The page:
What is opposite of federalism?

This time, it was decided that a government system based on federalism would be established. The opposite of this system of government is a centralized government, such as in France and Great Britain, where the national government holds all power.

What was the fear of the anti-federalists?

The Anti-Federalists opposed the ratification of the 1787 U.S. Constitution because they feared that the new national government would be too powerful and thus threaten individual liberties, given the absence of a bill of rights.

What did the feds and anti feds agree on?

In the end, federalists agreed to add ten amendments, or changes, to the Constitution. Known as the Bill of Rights, these amendments guaranteed a list of rights to citizens. The anti-federalists were pleased with this addition because the Bill of Rights limited the central government’s power.

How were federalists and anti-federalists alike?

Hover for more information. Both the Federalists and Anti-Federalists considered their view correct for the young United States. Both came together to hammer out the compromises needed in order to ratify the Constitution. The Federalists wanted a strong central government.

What compromise did the Federalists and Anti-Federalists agree on?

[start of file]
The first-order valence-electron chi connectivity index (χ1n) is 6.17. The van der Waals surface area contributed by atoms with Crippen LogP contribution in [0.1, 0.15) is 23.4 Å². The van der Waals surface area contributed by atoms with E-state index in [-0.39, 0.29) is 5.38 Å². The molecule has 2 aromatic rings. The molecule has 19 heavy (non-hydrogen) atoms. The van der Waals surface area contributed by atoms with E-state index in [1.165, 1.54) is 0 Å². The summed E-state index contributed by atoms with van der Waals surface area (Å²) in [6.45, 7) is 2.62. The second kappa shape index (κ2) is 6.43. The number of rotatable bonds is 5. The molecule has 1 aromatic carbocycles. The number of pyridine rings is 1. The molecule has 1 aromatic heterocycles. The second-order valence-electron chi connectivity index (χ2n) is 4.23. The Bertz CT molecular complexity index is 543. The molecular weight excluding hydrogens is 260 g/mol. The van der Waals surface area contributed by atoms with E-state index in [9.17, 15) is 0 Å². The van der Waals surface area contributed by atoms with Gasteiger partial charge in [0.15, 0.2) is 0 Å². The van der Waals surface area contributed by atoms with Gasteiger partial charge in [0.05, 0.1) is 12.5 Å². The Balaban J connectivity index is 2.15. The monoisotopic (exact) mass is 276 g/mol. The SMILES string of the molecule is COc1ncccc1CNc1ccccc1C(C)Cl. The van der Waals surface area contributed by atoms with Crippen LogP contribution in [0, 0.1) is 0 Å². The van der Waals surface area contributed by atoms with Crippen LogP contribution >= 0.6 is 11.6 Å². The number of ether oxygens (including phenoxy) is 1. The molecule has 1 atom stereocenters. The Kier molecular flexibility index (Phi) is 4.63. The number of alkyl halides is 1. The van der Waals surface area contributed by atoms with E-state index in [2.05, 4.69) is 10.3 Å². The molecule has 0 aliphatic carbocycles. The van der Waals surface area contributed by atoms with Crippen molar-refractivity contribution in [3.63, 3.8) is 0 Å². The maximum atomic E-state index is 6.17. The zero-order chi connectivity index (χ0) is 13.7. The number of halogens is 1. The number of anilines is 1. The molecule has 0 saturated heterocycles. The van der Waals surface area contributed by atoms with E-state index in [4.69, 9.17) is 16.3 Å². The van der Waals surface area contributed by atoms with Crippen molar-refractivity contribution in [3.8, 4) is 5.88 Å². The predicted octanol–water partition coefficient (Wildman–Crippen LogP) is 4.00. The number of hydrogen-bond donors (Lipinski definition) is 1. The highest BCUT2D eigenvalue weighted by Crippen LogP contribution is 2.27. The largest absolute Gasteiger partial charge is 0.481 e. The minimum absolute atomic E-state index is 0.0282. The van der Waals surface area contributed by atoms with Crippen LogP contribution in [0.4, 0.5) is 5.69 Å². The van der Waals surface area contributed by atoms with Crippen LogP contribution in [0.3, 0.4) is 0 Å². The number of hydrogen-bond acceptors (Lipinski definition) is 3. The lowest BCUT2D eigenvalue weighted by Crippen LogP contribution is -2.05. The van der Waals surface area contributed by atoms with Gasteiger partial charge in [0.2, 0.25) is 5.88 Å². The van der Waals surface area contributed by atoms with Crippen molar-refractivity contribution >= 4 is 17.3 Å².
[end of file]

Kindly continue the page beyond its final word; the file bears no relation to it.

Three-Fifths Compromise

What did the Federalists promise?

They wanted guaranteed protection for certain basic liberties, such as freedom of speech and trial by jury. A Bill of Rights was added in 1791. In part to gain the support of the Anti-Federalists, the Federalists promised to add a bill of rights if the Anti-Federalists would vote for the Constitution.

Is America a federalism?

Fewer than thirty modern countries have federal systems today, including Australia, Canada, Germany, Mexico, and the United States. But even though few other countries practice it today, federalism has provided the balance that the United States has needed since 1787.

Who were the most important federalists?

Influential public leaders who accepted the Federalist label included John Adams, Alexander Hamilton, John Jay, Rufus King, John Marshall, Timothy Pickering and Charles Cotesworth Pinckney. All had agitated for a new and more effective constitution in 1787.